• Regarding the timer for the extended wait time, the information contained the RRC connection release message indicates a lower bound and an upper bound of the extended wait time. Further, it is preferred that an exact time during which the timer is running is set to a selected value from a certain distribution (e.g., uniform distribution) between the lower bound and the upper bound, as explained above. After the timer expires, the UE performs a radio access, which includes the AC barring, to the eNB.
  • In addition, as discussed above, the UE may consider that the RRC connection requested is regarded as rejected without explicitly receiving the ‘RRCConnectionReject’ when the contention resolution timer expires (S570). In this case, a wait time can be applied before performing the AC barring to avoid the large number of UE-initiated call attempts.
  • Hereinafter, detailed features of indicating the lower bound and upper bound of the extended wait time are described below. The proposed method includes a number of examples to indicate the lower bound and upper bound of the extended wait time. The first example is to use a defined set of integers denoting the upper bound and a defined set of fraction.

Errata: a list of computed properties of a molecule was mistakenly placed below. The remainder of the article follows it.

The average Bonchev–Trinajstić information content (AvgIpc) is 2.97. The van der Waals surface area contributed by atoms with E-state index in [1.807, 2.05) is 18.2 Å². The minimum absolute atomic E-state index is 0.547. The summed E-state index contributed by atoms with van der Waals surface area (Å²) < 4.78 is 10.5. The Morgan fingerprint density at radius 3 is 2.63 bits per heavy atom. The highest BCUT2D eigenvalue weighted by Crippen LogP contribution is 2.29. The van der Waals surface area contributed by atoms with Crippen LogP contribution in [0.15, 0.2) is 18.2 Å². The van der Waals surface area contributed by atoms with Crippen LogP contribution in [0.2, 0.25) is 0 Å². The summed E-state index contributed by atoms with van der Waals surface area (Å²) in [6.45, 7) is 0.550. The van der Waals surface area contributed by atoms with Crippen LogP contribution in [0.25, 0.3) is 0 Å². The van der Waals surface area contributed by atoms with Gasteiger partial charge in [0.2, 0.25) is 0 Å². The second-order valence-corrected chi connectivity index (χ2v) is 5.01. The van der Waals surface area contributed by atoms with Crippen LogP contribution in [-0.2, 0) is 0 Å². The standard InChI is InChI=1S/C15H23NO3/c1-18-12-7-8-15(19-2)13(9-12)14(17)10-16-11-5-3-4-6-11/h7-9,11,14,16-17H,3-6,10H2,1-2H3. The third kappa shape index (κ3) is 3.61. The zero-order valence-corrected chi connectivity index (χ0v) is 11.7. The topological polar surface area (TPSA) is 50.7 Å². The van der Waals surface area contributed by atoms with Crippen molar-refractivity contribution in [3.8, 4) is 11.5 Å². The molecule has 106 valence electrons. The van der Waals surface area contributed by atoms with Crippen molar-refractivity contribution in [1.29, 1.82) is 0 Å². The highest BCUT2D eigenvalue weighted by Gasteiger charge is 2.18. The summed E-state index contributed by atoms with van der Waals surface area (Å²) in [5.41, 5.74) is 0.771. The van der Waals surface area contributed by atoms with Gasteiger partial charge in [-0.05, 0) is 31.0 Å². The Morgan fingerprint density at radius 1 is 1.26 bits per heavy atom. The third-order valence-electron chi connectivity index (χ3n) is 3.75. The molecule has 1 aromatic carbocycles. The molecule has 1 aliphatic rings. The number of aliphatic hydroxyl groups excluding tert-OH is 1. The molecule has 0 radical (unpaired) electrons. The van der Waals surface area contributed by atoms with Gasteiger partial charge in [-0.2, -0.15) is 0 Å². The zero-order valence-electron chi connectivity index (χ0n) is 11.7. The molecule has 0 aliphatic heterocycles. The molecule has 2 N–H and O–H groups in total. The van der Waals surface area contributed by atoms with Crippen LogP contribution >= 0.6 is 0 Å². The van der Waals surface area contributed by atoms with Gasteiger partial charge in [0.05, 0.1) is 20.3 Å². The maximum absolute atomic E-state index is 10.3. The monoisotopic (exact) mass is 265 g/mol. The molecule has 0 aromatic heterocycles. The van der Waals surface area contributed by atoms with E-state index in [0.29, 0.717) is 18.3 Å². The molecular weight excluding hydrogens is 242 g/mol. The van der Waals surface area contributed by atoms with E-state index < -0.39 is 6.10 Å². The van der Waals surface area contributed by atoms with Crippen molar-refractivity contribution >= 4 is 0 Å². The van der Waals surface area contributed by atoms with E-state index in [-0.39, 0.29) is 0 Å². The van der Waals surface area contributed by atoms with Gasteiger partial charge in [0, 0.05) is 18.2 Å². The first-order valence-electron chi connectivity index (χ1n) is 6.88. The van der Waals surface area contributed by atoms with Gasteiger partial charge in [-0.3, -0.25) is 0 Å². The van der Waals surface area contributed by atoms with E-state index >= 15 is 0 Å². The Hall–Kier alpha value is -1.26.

• An exemplary set of time values for the upper bound (S) for the extended wait time may include {s16 (i.e., 16 seconds), s32, s64, s128, s256, s512, s1024, and s1800}. Further, a defined set of fractions (F) may include {f12, f13, f14, f15}, f12 denotes ½, f13 denotes ⅓, etc. The lower bound of the extended wait time can be defined by multiplication between the upper bound (S) and the fractions (F). For instance, S (e.g., s1800) and F (e.g., f12) are transmitted by the RRC connection reject message or the RRC connection release message, and the lower bound is defined by S×F (e.g., s1800×½).
  • Once the lower bound and the fraction are indicated, the UE may randomly select a value (e.g., integer value) from a certain distribution (e.g., uniform distribution) between ‘S×F’ and ‘S’. In a case where the lower bound is set to be ‘1’, F can be ‘1/S’ so that the range becomes [1, S].
  • Modification of the foregoing examples is as follows. When considering a range of the extended wait time, a range of the wait time (i.e., [1, 16]) can be taken into account. For instance, the lower bound of the extended wait time can be configured such that the range of [1, 16] can be excluded from a range of the extended wait time. In other words, the fraction (F) is configured so that a possible set of the lower bounds includes {s16, s32, s64, s1800}. Alternatively, the lower bound of the extended wait time can be configured such that the range of [1, 16] can be included. In other words, the fraction (F) is configured so that a possible set of the lower bounds includes {s1, s4, s16, s32, s64, . . . , s1800}.